Eye Control Coming To iPods And Music Players...One Day

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News Posted: Tue, Oct 13 2009 6:36 AM
Here's the thing--having a phone that plays music, or even an iPod, is great. And it's really great if you've got the time to establish playlists that you never need to touch once you hit "play" that first time and head out for the morning. But what about for everyone else? Everyone else is stuck fiddling with volume controls, back/forward buttons and all sorts of other tweaks in order to find musical enjoyment, and NTT DoCoMo realizes just what a hassle all of that has become.

The Japanese telecommunications firm has showcased recently a new breakthrough technology that could very well change the way we listen to music on the go. Not since the introduction of the original iPod have we been able to say that with a straight face, but it's true. The new eye-recognition demo essentially enables music listeners to flick their eyes to the left/right to move a track forward/back, while looking up or down briefly could lower or raise volume. It's controlling music with your eyes, and it's brilliant.



The system was shown off this past week at the Ceatec trade show in Japan, though it did require a dedicated camera to watch the eyes. We're hoping that a commercialized version of this (should it ever arrive) would be able to use bone conducting technology or something else in order to detect eye movements. Hmm, maybe the age of mind and body control really is upon us?
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3vi1 replied on Tue, Oct 13 2009 7:58 AM

Doesn't seem very practical at this point. You trade pressing a button with your hands for the much more restrictive "having to sit in front of a camera".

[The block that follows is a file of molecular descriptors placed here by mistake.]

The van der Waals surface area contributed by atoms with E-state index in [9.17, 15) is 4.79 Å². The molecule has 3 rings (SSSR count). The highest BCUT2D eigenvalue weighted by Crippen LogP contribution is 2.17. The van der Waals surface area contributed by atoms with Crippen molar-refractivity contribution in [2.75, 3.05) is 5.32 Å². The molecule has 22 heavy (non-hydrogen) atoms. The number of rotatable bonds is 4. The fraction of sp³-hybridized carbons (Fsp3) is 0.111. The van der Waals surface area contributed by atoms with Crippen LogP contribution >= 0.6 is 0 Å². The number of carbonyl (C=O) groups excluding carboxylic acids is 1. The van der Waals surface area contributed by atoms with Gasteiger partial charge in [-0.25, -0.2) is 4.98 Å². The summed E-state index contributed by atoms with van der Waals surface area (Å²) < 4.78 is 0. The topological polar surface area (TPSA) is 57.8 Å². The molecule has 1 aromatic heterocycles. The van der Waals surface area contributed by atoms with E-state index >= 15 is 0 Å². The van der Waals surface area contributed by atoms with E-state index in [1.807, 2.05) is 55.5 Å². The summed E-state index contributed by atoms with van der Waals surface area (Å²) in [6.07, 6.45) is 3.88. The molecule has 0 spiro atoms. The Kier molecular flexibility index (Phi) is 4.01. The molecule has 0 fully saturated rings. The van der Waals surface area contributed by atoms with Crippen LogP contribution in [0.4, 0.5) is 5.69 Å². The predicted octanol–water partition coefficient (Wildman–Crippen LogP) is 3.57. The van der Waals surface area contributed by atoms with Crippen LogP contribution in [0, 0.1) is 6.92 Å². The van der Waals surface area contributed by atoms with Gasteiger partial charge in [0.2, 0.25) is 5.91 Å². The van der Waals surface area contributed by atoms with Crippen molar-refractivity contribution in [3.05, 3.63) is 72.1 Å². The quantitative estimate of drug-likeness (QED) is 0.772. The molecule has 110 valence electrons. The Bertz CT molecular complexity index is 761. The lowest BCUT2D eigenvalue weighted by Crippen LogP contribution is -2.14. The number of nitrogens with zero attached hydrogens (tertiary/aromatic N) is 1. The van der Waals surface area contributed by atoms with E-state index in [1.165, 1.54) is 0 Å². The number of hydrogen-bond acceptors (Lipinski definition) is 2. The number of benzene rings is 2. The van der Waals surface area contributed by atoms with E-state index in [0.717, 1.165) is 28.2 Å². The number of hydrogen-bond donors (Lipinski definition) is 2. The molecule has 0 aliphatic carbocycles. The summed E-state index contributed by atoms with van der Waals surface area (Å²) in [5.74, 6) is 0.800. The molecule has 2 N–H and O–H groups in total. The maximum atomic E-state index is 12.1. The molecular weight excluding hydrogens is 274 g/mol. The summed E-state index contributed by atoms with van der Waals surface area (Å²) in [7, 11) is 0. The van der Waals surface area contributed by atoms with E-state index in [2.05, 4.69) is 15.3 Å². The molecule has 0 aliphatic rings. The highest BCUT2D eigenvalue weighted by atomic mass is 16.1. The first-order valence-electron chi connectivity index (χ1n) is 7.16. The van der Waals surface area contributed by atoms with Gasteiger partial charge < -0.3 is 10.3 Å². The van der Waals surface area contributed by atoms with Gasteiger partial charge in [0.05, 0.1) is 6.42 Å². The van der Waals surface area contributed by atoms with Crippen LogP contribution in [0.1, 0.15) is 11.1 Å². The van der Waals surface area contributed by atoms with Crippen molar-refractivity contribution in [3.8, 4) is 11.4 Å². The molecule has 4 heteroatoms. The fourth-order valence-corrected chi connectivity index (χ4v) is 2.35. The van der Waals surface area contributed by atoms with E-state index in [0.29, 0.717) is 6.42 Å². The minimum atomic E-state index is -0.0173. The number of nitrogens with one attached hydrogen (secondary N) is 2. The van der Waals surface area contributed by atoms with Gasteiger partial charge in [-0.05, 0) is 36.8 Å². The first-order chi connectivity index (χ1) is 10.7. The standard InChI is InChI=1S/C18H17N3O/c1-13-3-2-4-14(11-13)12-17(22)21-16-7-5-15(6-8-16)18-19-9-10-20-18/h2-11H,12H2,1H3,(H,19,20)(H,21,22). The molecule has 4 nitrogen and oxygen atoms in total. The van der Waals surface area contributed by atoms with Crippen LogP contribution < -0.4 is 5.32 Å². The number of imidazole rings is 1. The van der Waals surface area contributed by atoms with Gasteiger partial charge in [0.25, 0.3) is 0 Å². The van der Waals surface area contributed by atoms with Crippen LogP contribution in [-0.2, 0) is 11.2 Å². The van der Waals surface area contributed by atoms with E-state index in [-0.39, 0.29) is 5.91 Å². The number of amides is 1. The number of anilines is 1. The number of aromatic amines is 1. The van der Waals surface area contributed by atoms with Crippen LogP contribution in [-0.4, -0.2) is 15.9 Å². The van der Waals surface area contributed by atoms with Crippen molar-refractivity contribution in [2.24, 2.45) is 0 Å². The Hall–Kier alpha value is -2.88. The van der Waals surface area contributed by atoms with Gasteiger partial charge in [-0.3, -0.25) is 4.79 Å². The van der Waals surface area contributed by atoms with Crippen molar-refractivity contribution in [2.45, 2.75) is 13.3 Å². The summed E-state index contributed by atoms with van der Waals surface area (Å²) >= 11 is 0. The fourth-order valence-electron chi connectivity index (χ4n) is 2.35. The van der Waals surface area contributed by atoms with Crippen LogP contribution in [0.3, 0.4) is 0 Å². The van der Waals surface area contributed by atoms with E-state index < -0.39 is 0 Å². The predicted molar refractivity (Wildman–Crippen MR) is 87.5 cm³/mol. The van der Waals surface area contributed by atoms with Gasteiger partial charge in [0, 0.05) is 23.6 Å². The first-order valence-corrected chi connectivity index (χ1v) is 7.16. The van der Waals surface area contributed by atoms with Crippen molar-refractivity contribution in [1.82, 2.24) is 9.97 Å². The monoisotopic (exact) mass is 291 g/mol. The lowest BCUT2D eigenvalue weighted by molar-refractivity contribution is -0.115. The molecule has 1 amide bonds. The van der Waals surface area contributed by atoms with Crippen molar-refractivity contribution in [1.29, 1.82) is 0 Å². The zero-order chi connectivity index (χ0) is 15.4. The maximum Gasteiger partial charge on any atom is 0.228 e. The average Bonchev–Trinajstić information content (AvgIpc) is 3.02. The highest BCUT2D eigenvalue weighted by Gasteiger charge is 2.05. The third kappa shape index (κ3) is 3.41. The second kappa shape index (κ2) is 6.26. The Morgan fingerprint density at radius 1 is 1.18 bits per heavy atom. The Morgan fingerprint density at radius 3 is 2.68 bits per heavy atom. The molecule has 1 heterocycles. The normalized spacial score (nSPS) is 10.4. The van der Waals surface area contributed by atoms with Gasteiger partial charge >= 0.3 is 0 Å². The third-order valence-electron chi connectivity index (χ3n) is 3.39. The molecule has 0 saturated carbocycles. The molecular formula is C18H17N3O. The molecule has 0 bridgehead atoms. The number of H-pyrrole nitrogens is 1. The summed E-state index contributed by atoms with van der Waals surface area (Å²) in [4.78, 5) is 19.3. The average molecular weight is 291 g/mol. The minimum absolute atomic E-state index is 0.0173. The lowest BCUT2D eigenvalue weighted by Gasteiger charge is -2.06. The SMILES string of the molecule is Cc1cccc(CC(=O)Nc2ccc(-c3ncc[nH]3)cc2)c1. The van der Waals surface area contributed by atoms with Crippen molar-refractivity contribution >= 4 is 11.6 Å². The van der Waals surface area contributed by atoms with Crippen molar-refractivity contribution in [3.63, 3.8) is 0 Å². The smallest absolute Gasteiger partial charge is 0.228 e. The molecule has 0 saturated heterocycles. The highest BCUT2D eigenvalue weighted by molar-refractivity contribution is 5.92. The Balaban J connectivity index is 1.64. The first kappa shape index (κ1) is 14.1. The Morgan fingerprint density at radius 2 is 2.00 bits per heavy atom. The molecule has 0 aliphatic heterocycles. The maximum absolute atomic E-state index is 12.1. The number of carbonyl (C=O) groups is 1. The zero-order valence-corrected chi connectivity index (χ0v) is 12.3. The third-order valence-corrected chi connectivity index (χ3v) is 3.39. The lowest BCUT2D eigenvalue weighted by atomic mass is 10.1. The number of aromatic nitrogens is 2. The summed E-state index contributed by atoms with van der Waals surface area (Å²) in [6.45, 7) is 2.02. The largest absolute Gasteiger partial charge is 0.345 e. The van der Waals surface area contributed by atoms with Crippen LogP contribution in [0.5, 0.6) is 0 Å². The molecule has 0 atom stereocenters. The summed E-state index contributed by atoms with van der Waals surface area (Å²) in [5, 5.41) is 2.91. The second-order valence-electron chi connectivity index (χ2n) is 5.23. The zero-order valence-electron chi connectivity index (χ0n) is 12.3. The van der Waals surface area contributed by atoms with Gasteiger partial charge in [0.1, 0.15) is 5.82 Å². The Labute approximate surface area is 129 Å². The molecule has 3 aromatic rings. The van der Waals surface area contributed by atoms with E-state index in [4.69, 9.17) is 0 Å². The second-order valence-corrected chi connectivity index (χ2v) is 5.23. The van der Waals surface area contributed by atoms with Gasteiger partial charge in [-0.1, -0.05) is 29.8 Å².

The first line makes me wonder: does anyone else actually use their phone as their MP3 player?

I sure don't: I have a Motorola Razr, and the entire battery discharges in about an hour if I use it as an MP3 player... and thanks to the way they designed it with a single micro-USB connector, you can't use headphones and recharge it at the same time. Genius design *sigh*.

What part of "Ph'nglui mglw'nafh Cthulhu R'lyeh wgah'nagl fhtagn" don't you understand?

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ClemSnide replied on Tue, Oct 13 2009 3:34 PM

I told my friends at Associated Services for the Blind about this.

We're underwhelmed.


"I didn't cry when Bambi's mother was shot... but I cried when HAL was turned off."

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Lol, I know I shouldn't be laughing, but hilarious comment! Big Smile

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I think you hit the nail on the head.

I want two things from my phone. Great call quality and decent battery life. I don't use 80% of the features listed on it. Sure, a camera is useful, but most phone cameras offer very poor performance.

This kind of eye tracking technology would be great for paralyzed individuals, but quite useless outside of it. Moreover, it would be a nuisance.

Imagine a TV remote control that is equipped with the same tech. Your eye movements up/down can be used to change the channels and left/right to change volume. The phone rings and you look to the right to pick it up. And suddenly the volume has turned to maximum and you can barely hear the other person on the phone.

Another example would be people who use mp3 players while exercising. Would you rather keep your eyes on the road or focus on trying to skip to the right song. May cause a lot of bicycle/pedestrian collisions.

Still, the technology has its uses, I'm not sure if it's with mp3 players.

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